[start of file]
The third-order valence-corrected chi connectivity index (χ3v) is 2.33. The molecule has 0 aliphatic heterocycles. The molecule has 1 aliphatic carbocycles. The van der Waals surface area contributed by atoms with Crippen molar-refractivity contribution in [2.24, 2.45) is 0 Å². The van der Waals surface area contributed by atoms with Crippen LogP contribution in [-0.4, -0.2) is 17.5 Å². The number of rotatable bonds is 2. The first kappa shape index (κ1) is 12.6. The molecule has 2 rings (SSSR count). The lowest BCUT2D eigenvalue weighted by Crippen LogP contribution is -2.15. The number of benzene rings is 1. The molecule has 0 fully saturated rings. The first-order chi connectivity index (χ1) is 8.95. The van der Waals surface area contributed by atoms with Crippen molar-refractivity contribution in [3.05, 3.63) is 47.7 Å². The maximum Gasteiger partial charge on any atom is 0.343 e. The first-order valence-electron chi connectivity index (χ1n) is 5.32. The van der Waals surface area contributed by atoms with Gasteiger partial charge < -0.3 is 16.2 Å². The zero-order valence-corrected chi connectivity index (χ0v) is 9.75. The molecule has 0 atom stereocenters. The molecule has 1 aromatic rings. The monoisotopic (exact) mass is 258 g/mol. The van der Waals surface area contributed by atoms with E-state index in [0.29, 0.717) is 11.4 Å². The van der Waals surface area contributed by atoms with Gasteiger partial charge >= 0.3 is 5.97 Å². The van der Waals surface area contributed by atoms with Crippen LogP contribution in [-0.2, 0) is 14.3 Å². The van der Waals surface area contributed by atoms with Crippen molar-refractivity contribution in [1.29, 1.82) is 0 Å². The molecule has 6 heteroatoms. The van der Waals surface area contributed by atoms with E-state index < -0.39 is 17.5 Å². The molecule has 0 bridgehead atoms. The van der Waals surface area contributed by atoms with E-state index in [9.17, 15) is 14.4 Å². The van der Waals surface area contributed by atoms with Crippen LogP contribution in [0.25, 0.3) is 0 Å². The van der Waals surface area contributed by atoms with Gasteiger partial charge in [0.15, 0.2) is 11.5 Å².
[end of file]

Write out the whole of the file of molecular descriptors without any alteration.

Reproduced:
The third-order valence-corrected chi connectivity index (χ3v) is 2.33. The molecule has 0 aliphatic heterocycles. The molecule has 1 aliphatic carbocycles. The van der Waals surface area contributed by atoms with Crippen molar-refractivity contribution in [2.24, 2.45) is 0 Å². The van der Waals surface area contributed by atoms with Crippen LogP contribution in [-0.4, -0.2) is 17.5 Å². The number of rotatable bonds is 2. The first kappa shape index (κ1) is 12.6. The molecule has 2 rings (SSSR count). The lowest BCUT2D eigenvalue weighted by Crippen LogP contribution is -2.15. The number of benzene rings is 1. The molecule has 0 fully saturated rings. The first-order chi connectivity index (χ1) is 8.95. The van der Waals surface area contributed by atoms with Crippen molar-refractivity contribution in [3.05, 3.63) is 47.7 Å². The maximum Gasteiger partial charge on any atom is 0.343 e. The first-order valence-electron chi connectivity index (χ1n) is 5.32. The van der Waals surface area contributed by atoms with Gasteiger partial charge < -0.3 is 16.2 Å². The zero-order valence-corrected chi connectivity index (χ0v) is 9.75. The molecule has 0 atom stereocenters. The molecule has 1 aromatic rings. The monoisotopic (exact) mass is 258 g/mol. The van der Waals surface area contributed by atoms with E-state index in [0.29, 0.717) is 11.4 Å². The van der Waals surface area contributed by atoms with Gasteiger partial charge >= 0.3 is 5.97 Å². The van der Waals surface area contributed by atoms with Crippen LogP contribution in [-0.2, 0) is 14.3 Å². The van der Waals surface area contributed by atoms with Crippen molar-refractivity contribution in [1.29, 1.82) is 0 Å². The molecule has 6 heteroatoms. The van der Waals surface area contributed by atoms with E-state index < -0.39 is 17.5 Å². The molecule has 0 bridgehead atoms. The van der Waals surface area contributed by atoms with E-state index in [9.17, 15) is 14.4 Å². The van der Waals surface area contributed by atoms with Crippen LogP contribution in [0.25, 0.3) is 0 Å². The van der Waals surface area contributed by atoms with Gasteiger partial charge in [0.15, 0.2) is 11.5 Å².